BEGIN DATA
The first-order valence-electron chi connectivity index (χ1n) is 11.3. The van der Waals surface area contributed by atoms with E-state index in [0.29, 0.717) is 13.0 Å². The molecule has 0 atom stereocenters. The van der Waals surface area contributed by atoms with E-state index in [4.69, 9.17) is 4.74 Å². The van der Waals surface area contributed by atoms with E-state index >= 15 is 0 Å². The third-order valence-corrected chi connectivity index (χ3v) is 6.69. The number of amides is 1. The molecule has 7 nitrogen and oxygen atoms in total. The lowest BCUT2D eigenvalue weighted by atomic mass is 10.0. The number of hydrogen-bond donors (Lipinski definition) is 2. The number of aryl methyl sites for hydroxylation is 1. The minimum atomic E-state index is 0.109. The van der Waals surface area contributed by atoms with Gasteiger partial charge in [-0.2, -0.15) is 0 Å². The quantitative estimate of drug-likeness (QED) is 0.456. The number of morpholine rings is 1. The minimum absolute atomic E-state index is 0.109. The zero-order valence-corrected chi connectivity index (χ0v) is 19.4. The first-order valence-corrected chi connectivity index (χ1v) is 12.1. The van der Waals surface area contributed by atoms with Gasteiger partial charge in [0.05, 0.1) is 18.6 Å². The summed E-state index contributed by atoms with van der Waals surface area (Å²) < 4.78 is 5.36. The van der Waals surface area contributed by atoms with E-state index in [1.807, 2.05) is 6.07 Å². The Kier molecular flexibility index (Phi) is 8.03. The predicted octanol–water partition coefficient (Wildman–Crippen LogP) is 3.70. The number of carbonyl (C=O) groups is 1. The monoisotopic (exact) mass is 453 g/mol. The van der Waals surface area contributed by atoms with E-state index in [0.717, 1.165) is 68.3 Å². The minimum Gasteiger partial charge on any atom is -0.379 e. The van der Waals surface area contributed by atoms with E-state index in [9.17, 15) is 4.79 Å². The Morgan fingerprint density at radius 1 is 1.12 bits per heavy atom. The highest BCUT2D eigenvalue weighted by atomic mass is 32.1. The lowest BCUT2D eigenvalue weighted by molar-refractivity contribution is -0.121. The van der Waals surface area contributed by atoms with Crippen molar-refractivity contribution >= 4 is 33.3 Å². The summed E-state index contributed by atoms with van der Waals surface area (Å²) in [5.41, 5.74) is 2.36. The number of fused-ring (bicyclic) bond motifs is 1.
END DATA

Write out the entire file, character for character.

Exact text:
The first-order valence-electron chi connectivity index (χ1n) is 11.3. The van der Waals surface area contributed by atoms with E-state index in [0.29, 0.717) is 13.0 Å². The molecule has 0 atom stereocenters. The van der Waals surface area contributed by atoms with E-state index in [4.69, 9.17) is 4.74 Å². The van der Waals surface area contributed by atoms with E-state index >= 15 is 0 Å². The third-order valence-corrected chi connectivity index (χ3v) is 6.69. The number of amides is 1. The molecule has 7 nitrogen and oxygen atoms in total. The lowest BCUT2D eigenvalue weighted by atomic mass is 10.0. The number of hydrogen-bond donors (Lipinski definition) is 2. The number of aryl methyl sites for hydroxylation is 1. The minimum atomic E-state index is 0.109. The van der Waals surface area contributed by atoms with Gasteiger partial charge in [-0.2, -0.15) is 0 Å². The quantitative estimate of drug-likeness (QED) is 0.456. The number of morpholine rings is 1. The minimum absolute atomic E-state index is 0.109. The zero-order valence-corrected chi connectivity index (χ0v) is 19.4. The first-order valence-corrected chi connectivity index (χ1v) is 12.1. The van der Waals surface area contributed by atoms with Gasteiger partial charge in [0.05, 0.1) is 18.6 Å². The summed E-state index contributed by atoms with van der Waals surface area (Å²) < 4.78 is 5.36. The van der Waals surface area contributed by atoms with E-state index in [1.807, 2.05) is 6.07 Å². The Kier molecular flexibility index (Phi) is 8.03. The predicted octanol–water partition coefficient (Wildman–Crippen LogP) is 3.70. The number of carbonyl (C=O) groups is 1. The monoisotopic (exact) mass is 453 g/mol. The van der Waals surface area contributed by atoms with E-state index in [0.717, 1.165) is 68.3 Å². The minimum Gasteiger partial charge on any atom is -0.379 e. The van der Waals surface area contributed by atoms with E-state index in [9.17, 15) is 4.79 Å². The Morgan fingerprint density at radius 1 is 1.12 bits per heavy atom. The highest BCUT2D eigenvalue weighted by atomic mass is 32.1. The lowest BCUT2D eigenvalue weighted by molar-refractivity contribution is -0.121. The van der Waals surface area contributed by atoms with Crippen molar-refractivity contribution >= 4 is 33.3 Å². The summed E-state index contributed by atoms with van der Waals surface area (Å²) in [5.41, 5.74) is 2.36. The number of fused-ring (bicyclic) bond motifs is 1.